True, but the delay in fixing it is still quite irresponsible...
 
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C DM

macrumors Sandy Bridge
Oct 17, 2011
51,388
19,449
You don't seem to realise it, but the bug has already been found (its in the OpenSSL library used by 2/3 of servers out there) and fixed on 7. of April by the OpenSSL team. Fixing it in the router involves downloading the patched source code and recompiling the router firmware - its literally takes five minutes. There is nothing to test, because it has been tested ad nauseum by thousands of people worldwide.

Its a disgrace that Apple actually took several weeks to release the fix, AFTER the existence of the bug has become common knowledge. Such things should be an absolute priority!

----------



True, but the delay in fixing it is still quite irresponsible...
Is recompiling against a recompiled source something that is guaranteed not to affect anything else whatsoever, or could there be some unknown/undesirable side-effects that no one would really know about without testing out various scenarios to see if they would still work properly or not?
 
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jayducharme

macrumors 601
Jun 22, 2006
4,024
4,178
The thick of it
I hope there's an update coming for older n AirPort routers. I have one at home and one at work, and ever since the last update they've been dropping their ability to connect to the Internet. Restarting them fixes the problem for a few hours or a few days, and then the connection drops again. Never was an issue before the last update.
 
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iNosey

macrumors member
Jan 24, 2012
64
20
Yes, but does anyone know why the 802.11n models aren't affected? They do have Back to My Mac..
No idea. I'd say it is whatever coding is associated with the "AC" part of the airports. My guess is something with the dual connections. Id have to look into it though
 
Comment

MikhailT

macrumors 601
Nov 12, 2007
4,535
1,219
I hope there's an update coming for older n AirPort routers. I have one at home and one at work, and ever since the last update they've been dropping their ability to connect to the Internet. Restarting them fixes the problem for a few hours or a few days, and then the connection drops again. Never was an issue before the last update.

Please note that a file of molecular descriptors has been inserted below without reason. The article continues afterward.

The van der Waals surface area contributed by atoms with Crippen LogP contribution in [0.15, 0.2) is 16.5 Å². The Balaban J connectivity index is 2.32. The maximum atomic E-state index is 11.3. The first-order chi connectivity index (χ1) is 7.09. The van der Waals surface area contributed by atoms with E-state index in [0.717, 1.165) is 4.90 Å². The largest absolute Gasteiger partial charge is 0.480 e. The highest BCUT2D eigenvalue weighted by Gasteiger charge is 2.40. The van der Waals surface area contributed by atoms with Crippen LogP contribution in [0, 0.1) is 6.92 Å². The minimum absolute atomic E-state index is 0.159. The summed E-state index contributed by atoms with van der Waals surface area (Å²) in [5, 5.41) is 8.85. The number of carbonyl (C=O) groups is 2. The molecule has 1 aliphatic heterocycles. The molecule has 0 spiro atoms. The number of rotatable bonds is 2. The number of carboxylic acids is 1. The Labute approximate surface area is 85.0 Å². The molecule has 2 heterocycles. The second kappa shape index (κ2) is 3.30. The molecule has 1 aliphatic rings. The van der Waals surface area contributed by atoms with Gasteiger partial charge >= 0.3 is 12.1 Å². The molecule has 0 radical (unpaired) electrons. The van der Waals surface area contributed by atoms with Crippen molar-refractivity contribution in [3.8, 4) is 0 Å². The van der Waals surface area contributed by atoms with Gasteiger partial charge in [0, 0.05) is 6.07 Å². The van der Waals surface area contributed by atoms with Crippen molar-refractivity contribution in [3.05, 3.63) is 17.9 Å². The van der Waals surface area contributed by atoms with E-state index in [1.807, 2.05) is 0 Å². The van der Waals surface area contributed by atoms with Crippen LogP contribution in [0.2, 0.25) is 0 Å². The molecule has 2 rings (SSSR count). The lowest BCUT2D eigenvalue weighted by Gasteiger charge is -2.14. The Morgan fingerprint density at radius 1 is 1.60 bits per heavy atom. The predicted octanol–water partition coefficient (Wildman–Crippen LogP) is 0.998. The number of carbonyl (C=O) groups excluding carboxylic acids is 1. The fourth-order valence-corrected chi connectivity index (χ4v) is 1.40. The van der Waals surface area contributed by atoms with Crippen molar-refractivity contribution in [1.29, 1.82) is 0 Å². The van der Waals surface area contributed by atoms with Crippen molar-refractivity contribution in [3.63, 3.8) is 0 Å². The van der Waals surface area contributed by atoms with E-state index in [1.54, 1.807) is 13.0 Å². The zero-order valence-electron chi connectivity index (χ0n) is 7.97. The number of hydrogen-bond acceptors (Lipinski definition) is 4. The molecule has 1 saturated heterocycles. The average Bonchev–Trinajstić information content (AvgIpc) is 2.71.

This security update already said the older routers are not affected. So, no, there will not be an update for those routers. A general update for improvements and bug fixes may come but I doubt any time soon. Airports don't get updates that often.

You don't seem to realise it, but the bug has already been found (its in the OpenSSL library used by 2/3 of servers out there) and fixed on 7. of April by the OpenSSL team. Fixing it in the router involves downloading the patched source code and recompiling the router firmware - its literally takes five minutes. There is nothing to test, because it has been tested ad nauseum by thousands of people worldwide.

Its a disgrace that Apple actually took several weeks to release the fix, AFTER the existence of the bug has become common knowledge. Such things should be an absolute priority!

----------



True, but the delay in fixing it is still quite irresponsible...

It's not really a big problem as you're making it seem. This exploit explicitly requires the attacker to be in your network. If the attacker is already in your network, you have much bigger problems than this exploit.

Heartbleed on web servers is far more complex to fix. Fixing this problem in the code is not the cure but just the first phase. Every affected website is going to have to revoke their SSL certificate, get a brand new one (these usually takes weeks), and then force everybody to change your data. All of this is going to take months to resolved for everybody.

And also, there are far more router companies that are not going to release updates for their routers to fix this if they use that affected code of OpenSSL.
 
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rudigern

macrumors member
Apr 20, 2010
71
100
There is nothing to test, because it has been tested ad nauseum by thousands of people worldwide.

You don't do software development do you. Firmware is especially fragile because if it doesn't work, you could have all your customers lined out the front of your store with bricked Airports.
 
Comment

leman

macrumors G5
Oct 14, 2008
14,144
10,111
Is recompiling against a recompiled source something that is guaranteed not to affect anything else whatsoever, or could there be some unknown/undesirable side-effects that no one would really know about without testing out various scenarios to see if they would still work properly or not?

Usually, fixing a bug of this kind does not change the API behaviour at all (except denying the particular type of attack). To make sure of this, OpenSSL is accompanied by a suite of unit tests which make sure that the framework is behaving as desired.

So while what you are saying is certainly a possibility, its more an academic one. The API is well defined and well understood, and also thoroughly tested after the fix. Sure, it is possible that the fix has introduced another bug, but if the whole world has not found it after testing the new version for quite some time, I doubt that Apple will ;)
 
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66318

macrumors regular
Jan 31, 2006
130
56
Yes, but does anyone know why the 802.11n models aren't affected? They do have Back to My Mac..
They likely didn't use a version of OpenSSL with the bug. Only specific versions required a fix, a version that didn't exist when Apple was working on the 802.11n products.